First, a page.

So there they are, the basics of soil!    Many things can go wrong in container gardening. Too much water, too little, lack of food, too much sunlight etc.  The wrong type of soil can also prevent the plants from reaching their full potential, so it's a good idea to have at least some basic knowledge of what there is out there.  Hopefully this post will help achieve that.

6 comments:

  1. Great information! When I first started gardening, I was impatient and wanted to get right to planting. I have since learned the importance of preparing the soil first!

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  2. Hi Deb, thanks for stopping by. Since I have containers, that's what I did. Bought myself some potting mix and that was it. I later tried to use different soil and got into trouble with it, so I tried to figure out why :)

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  3. dear gra,I found this post very interesting and informative. I am a bit distrustful of the nursery industry, because I think sometimes they make things look too hard or too complicated so we will buy their stuff. For years now I have been making compost and using it as mulch before it breaks down completely. I don't even dig it in. Mostly the plants don't seem to mind. But I agree that for container gardens you need to be more particular because each one is a complete little ecosystem.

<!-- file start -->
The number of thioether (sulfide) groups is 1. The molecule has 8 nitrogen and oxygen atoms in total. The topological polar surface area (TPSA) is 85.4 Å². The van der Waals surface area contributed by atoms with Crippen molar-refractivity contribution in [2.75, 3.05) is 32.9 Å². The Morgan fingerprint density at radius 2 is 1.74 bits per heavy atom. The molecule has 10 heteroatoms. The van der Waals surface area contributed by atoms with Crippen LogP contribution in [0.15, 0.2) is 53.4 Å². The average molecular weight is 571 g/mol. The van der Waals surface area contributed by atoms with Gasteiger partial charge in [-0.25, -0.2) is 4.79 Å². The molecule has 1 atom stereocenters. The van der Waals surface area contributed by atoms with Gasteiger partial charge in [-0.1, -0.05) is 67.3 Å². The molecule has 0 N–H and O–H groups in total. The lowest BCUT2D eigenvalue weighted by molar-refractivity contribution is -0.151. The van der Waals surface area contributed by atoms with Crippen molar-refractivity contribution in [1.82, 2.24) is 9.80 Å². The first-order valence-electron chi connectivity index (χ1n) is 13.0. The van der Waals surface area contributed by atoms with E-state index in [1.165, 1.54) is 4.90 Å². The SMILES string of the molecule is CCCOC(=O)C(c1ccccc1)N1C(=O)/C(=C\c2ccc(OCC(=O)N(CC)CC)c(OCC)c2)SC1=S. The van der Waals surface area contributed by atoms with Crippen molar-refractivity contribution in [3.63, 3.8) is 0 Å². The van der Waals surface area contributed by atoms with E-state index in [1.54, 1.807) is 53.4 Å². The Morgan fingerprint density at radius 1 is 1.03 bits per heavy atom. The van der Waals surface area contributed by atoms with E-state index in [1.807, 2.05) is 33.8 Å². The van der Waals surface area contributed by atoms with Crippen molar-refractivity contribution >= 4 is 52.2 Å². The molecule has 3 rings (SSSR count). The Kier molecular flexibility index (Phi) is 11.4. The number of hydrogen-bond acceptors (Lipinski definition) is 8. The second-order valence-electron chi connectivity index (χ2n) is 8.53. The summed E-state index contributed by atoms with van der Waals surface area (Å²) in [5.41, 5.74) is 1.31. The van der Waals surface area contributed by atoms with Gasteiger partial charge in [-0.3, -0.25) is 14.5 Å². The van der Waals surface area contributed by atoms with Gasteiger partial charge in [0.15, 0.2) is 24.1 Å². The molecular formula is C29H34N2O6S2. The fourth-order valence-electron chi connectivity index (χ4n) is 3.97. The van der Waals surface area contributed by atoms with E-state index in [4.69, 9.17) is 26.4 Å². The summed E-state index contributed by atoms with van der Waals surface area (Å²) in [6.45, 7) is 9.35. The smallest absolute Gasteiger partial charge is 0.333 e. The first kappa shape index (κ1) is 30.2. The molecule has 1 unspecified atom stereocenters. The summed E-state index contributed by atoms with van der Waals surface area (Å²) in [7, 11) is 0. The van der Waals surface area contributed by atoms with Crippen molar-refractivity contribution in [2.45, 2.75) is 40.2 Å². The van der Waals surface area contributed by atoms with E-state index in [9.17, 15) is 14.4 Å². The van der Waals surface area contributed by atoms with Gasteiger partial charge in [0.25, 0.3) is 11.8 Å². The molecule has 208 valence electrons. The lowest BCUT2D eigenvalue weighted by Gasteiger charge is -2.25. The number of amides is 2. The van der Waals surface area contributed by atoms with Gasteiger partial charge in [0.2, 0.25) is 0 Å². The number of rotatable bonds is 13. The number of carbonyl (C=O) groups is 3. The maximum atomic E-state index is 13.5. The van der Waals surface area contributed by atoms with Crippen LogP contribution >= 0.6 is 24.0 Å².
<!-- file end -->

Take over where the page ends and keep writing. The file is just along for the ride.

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  4. Our heavy clay soil is fertile, but, clay! Sodden in the winter rain, concrete in the summer sun. Heavily mulched with chipped garden prunings. I envy gardens with friable loam. They plunge a trowel in and plant away.My trowel bends ... and we try again.

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  5. Hi Diana, we also have clay soil here unfortunately :( I have tried using it in containers and nothing gets through, it becomes one solid mass.

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  6. Hi Sue, thank you for the lovely comment. I'm glad you enjoyed my article.